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Home to Toronto
I returned home yesterday to Toronto and by all accounts this yearâ€™s tour was a giant success. We faced many challenges; the weather, the roads, the construction, the flooding, the traffic, the direction, but in fact one of the toughest days of the whole tour turned out to be the very last day into Istanbul.
It was a day that began with lasts. Last campsite breakfast. Last time we rolled up our tents. Last rider meeting. Last lunch stop, and the last push to the finish. But on the other side it was also to be a day of firsts. First chance to explore the wonderful ancient and vibrant city of Istanbul. First time the Orient Express Bicycle Tour crosses Europe. First chance to reflect on the last 55 days. And, as it turned out, the first time one of our convoys into a city took FOUR HOURS.
The morning began at our picturesque campsite situated on a gently sloping hillside outside the village of Tayakadin. It was a perfectly groomed patch of soft grass thanks to the sheep that grazed nearby. The distance on the day was roughly 70 kms. The first 30kms to Gokturk everyone did at their own speed, and we waited there for our police escort to arrive. We waited for almost two hours and finally decided that we would have to get ourselves into the citywithout the police. So I gave a final briefing to the riders, and we set out. We got just a few kilometres up the road when we came across the police. We went over the directions with them a few times and then began our slow steady journey into Istanbul.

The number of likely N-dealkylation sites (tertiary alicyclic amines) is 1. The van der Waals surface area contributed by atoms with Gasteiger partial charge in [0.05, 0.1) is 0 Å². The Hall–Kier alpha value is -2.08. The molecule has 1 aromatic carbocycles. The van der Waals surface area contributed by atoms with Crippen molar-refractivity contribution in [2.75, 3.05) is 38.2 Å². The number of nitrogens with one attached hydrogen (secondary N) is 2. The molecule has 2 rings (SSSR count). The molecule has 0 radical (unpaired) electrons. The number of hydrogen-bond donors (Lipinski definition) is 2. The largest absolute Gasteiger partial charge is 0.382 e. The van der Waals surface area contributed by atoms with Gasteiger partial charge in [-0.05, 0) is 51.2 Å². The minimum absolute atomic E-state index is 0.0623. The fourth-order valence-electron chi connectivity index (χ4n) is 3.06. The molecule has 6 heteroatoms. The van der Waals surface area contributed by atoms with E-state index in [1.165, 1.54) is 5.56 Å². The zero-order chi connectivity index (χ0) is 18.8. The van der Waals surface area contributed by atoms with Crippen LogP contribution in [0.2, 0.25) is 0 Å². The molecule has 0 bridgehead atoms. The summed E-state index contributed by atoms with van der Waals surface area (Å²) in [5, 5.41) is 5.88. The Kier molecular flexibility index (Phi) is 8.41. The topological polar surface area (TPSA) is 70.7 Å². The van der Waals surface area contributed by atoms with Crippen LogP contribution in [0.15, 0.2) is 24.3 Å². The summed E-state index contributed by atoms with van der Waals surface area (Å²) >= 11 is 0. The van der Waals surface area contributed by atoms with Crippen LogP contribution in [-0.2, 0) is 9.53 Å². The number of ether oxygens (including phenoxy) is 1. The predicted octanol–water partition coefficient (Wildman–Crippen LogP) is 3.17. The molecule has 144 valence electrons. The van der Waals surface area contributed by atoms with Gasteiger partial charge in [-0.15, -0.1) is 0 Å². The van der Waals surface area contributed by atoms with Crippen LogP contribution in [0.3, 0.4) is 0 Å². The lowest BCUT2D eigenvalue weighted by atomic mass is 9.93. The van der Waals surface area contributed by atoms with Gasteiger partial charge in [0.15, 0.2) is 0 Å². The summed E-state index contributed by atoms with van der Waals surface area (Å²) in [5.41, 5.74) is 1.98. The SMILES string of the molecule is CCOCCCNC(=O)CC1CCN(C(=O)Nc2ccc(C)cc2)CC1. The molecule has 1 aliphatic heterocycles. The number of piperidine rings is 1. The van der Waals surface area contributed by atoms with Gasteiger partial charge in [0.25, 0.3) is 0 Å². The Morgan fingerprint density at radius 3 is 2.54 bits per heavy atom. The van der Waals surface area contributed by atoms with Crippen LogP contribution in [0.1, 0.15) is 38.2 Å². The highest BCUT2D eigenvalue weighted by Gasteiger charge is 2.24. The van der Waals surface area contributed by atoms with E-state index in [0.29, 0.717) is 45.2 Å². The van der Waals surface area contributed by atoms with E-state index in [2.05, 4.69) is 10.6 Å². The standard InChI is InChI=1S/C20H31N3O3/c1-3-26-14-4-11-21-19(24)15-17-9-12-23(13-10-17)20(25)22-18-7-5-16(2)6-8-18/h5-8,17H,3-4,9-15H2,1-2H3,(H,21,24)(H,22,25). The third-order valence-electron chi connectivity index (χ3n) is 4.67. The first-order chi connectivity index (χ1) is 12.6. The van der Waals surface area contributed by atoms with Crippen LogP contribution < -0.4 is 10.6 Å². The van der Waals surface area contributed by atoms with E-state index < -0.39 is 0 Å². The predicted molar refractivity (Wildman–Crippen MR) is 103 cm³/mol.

The first 20 kms of the escort went smoothly from Gokturk straight across to the Bosphorus. As soon as we turned right to follow the Bosphorus to the Pera Palas the traffic got much busier, and because of jurisdiction rules in and around Istanbul our police escort would change hands every couple kilometres, which helped to slow down the process even more, and at one point we lost the escort altogether, as one police car left before the replacement had arrive. At this point though everything was generally going to plan. But within 5 kilometres of our hotel the police escort decided to take us on an alternate route that he thought would help to avoid some of the traffic congestion. What he didnâ€™t take into account was that his alternate route would take us on the steepest city streets I have ever seen in my life. Some were reasonably well-paved while others were rough cobble stone. We struggled to keep the pace and keep the whole group together while the police car continued on not realizing the hellish route he had taken us on.
The group began to split into two as some of us had to walk both the uphills and the downhills as the grade of the hills quite extreme. Then those who were able to ride the hills tried to keep pace with the police car and the group began to stretch across the narrow inner streets of Istanbul. Seeing this I used the last of the energy to ride up the next hill and down the other side to catch the faster group. I told them to wait there as I retraced my steps to guide the back of the group forward to meet them. Again back together we continued on other hilly backwards path to the hotel. We were exhausted and frustrated and extremely anxious to see our hotel and reap the rewards of having traveled all across Europe by bike. We finally arrived almost 4 hours after leaving Gokturk. The pent up anticipation of the finish combined with the frustrations of the day made for an exciting finish in the end. The champagne bottles were opened, cheers rang out as Henry soaked some of us in champagne. It was possibly the toughest day of the tour, but its one we will all remember for some time. And one that will come up many times in conversations in the months and years to come.
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